This Spring we saw a number of Waverley Harriers take part in Spring marathons and saw some amazing times set and many new PB’s. We thought it would be great to share a few of these stories starting with Dan Hull who achieved a fantastic time in London. Here is his story:
London Marathon 2015 Dan Hull
In 2010 I was sat in a pub in Dublin drinking a pint of Guinness telling friends that I would never run another marathon again, so what happened? What made me change my mind? In April of this year I ran the London Marathon for charity, and I have been told in a reasonable time too.
It just happened that I was in London on the day of the London Marathon 2013, I had been out with some friends the previous night and we watched some of the marathon from Embankment. I was amazed by the determination of the runners and the support people were getting from the crowd. One person in particular inspired me to attempt the distance again, Richard Whitehead a double leg amputee who ran the marathon in 3 h 15 min. I have great admiration for anybody who can go the distance but this man was special. So in May 2014 I claimed a charity place running for the Royal Surrey County Hospital Charity Fund and started training.
I had previously ran quite a few half-marathons and enjoyed trail and cross-country running so I had the base fitness needed to start but nothing prepared me for the six months of training I endured. Some people that run a marathon have a time they want to achieve and some just want to finish. I had a time of 2 h 40mins which at the start of the training I thought was achievable based on previous 10k and half marathon times. However towards the month of January this time became less important to me and I became more aware of just enjoying running and relaxing while training.
I had spoken to various people about marathon training plans and after consideration of how I could fit the running into my life I decided to choose the Hanson Marathon Method. This plan focuses on cumulative fatigue to prepare runners for the last 10 miles of the marathon. There were quite a few tempo sessions (marathon pace) to fit in which I could do when I ran to work (7.5miles) and back. I also included track session organised by Waverley Harriers on a Tuesday evening. I gradually built up the mileage and included long runs at the weekend peaking at 80 miles a week. I did dip the mileage a bit with the inclusion of the cross-country season in the Southern Cross Country League, however this helped me recover from the high mileage weeks and I honestly believe that this benefited my marathon training. As the weeks and months went on my diet changed dramatically and I was viewing food as sources of protein and carbohydrates rather than what they tasted like. Although I was quite strict with my diet my theory of pre-race alcohol carb loading seemed to work after a last moment entry to the Surrey Half, I ran a PB. Not something that I would recommend unless it has been peer reviewed first.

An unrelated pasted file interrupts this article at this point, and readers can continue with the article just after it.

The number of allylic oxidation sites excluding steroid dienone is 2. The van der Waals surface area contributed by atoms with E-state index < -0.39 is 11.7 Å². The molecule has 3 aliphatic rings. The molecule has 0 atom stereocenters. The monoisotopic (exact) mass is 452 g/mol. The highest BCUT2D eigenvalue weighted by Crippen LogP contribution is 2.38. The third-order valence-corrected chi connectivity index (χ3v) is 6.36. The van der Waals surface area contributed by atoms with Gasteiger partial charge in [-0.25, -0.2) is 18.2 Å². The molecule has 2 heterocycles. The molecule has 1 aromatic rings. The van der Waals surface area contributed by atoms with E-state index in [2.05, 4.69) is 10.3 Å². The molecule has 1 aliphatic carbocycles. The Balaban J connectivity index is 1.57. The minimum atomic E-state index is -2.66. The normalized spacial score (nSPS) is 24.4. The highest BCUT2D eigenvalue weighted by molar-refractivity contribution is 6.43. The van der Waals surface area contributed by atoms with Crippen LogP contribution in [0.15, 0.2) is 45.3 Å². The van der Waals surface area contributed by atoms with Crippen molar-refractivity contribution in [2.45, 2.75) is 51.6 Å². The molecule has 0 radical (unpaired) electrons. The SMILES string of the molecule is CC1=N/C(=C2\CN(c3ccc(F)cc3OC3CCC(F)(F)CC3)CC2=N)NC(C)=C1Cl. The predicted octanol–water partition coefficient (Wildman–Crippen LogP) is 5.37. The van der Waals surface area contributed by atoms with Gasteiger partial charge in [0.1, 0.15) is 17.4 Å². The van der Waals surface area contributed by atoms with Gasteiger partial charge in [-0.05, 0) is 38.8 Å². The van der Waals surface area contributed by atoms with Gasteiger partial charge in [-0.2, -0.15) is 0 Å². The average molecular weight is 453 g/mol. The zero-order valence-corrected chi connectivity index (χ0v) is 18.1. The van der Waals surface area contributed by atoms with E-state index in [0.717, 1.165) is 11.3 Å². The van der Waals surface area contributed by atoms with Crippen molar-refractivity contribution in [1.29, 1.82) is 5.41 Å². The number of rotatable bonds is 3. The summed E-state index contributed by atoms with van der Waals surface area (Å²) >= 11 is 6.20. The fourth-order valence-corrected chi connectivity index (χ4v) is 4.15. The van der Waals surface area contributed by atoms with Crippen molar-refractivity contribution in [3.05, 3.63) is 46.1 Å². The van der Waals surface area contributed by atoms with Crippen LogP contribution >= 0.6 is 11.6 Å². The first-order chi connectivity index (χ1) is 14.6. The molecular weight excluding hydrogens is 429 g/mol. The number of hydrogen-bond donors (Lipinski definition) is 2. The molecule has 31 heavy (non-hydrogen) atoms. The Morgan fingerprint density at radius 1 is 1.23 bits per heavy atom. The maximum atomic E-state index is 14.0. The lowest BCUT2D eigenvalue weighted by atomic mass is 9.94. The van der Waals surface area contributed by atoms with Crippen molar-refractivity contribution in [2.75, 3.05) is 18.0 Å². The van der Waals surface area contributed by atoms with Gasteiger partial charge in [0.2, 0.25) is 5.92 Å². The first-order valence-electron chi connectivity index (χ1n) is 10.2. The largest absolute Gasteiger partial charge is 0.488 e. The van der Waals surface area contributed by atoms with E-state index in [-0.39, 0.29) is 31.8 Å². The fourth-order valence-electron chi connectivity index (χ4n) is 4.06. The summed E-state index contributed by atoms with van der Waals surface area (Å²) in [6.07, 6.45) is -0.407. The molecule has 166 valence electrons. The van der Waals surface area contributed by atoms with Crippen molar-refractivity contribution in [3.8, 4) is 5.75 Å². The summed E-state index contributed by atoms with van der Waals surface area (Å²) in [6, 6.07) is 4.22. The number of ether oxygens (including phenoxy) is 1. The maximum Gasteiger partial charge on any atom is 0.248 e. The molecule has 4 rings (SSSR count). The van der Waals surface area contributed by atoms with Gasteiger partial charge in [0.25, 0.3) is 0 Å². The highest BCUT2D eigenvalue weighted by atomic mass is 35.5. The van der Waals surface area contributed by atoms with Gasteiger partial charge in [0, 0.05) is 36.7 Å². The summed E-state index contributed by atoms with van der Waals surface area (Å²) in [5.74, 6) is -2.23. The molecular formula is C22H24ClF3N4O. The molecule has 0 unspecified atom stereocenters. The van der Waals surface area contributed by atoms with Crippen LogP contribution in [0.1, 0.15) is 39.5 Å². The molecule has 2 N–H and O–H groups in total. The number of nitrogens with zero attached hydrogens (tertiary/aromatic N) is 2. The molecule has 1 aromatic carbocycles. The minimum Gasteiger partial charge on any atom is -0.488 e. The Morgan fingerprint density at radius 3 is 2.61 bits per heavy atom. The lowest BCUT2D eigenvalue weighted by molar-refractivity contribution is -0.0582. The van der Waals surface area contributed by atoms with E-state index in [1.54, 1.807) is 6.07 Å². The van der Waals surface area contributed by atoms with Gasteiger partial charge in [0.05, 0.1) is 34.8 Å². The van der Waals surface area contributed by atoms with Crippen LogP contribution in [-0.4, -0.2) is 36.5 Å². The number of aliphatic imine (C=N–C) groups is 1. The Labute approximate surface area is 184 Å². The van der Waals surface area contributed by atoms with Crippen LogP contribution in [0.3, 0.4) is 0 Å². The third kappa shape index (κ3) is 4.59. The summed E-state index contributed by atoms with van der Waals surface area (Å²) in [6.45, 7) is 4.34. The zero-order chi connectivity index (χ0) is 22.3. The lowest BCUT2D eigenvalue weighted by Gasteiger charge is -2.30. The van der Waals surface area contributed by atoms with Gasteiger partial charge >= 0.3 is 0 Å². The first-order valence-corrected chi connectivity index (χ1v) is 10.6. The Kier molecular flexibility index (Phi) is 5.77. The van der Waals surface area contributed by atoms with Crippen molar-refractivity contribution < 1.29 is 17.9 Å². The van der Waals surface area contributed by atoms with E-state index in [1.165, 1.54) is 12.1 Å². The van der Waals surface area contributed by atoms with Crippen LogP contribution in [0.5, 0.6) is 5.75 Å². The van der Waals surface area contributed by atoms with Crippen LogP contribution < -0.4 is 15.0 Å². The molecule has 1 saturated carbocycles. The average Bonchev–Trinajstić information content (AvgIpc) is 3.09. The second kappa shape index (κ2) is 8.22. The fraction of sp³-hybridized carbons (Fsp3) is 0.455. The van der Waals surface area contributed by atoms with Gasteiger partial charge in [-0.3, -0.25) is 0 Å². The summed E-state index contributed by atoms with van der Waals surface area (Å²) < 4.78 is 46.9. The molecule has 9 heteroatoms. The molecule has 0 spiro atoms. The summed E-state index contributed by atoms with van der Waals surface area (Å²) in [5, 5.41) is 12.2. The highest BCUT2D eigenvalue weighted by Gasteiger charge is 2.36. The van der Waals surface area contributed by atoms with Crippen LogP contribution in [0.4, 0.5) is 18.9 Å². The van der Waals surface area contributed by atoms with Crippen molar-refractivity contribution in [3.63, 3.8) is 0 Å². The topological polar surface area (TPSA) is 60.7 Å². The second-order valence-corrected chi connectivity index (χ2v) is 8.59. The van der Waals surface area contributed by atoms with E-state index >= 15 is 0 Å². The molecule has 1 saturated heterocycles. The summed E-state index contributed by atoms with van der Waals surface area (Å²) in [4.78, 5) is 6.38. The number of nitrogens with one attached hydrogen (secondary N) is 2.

So Christmas came and went and the cold mornings started to gradually warm and I had some pre-London races to run. The first was the Weymouth Half, a lovely course on the seafront and over to Portland and the national sailing academy. The second was a local race, the Spitfire 20. Everything seemed to be on track with to PB’s in both distances. I had been lucky enough to remain injury free with my training and I did realise in the last month of training that there is only so much cumulative training your body can take. I was feeling exhausted after the Spitfire 20 and longing for the taper for the London Marathon. This consisted of reducing my mileage over a three week period and the intensity of it 10 days before the final day. In the final week I was not a pleasure to be around, the lack of running made me agitated. My endorphin hits had been taken away from me and I wanted them back.
On race day I was ready, I had been placed in pen one in the red section just behind the good for age runners. The gun sounded and the race had started, it took me 1 and a half minutes to cross the start line and I was off. I kept on telling myself to start slowly and build the pace up but at mile one I made the fastet pit stop in a portaloo ever, in I went and out I sprang!
The course for the London marathon is fantastic and for all those who say the crowd push you on I would agree. They were absolutely fantastic and make the London Marathon what it is. By the 13 mile marker I was running well and saw family and friends who had come down to support me. I knew what was coming though; the last time I ran a marathon it hit me at mile 16.The stiff quads, the pain! This time though it was not that bad at mile 17 I felt the pace starting to drop so I tried to relax myself to pick things up. It worked and at mile 21 I saw friends and family again which helped me to just enjoy everything and soak up the atmosphere. Towards the end I knew that I would achieve my target and finished the marathon in 2 hours 40 mins. In the end the time was immaterial, I had completed the London Marathon and I was knackered!
The London Marathon not only gives runners a great sense of achievement but also provides charities with essential funds. I was astonished by the kindness shown by people by donating just over £3000 for the Royal Surrey County Hospital Charity Fund. One final thought, I’m never going to run 20 miles on a treadmill ever again even if it is for charity!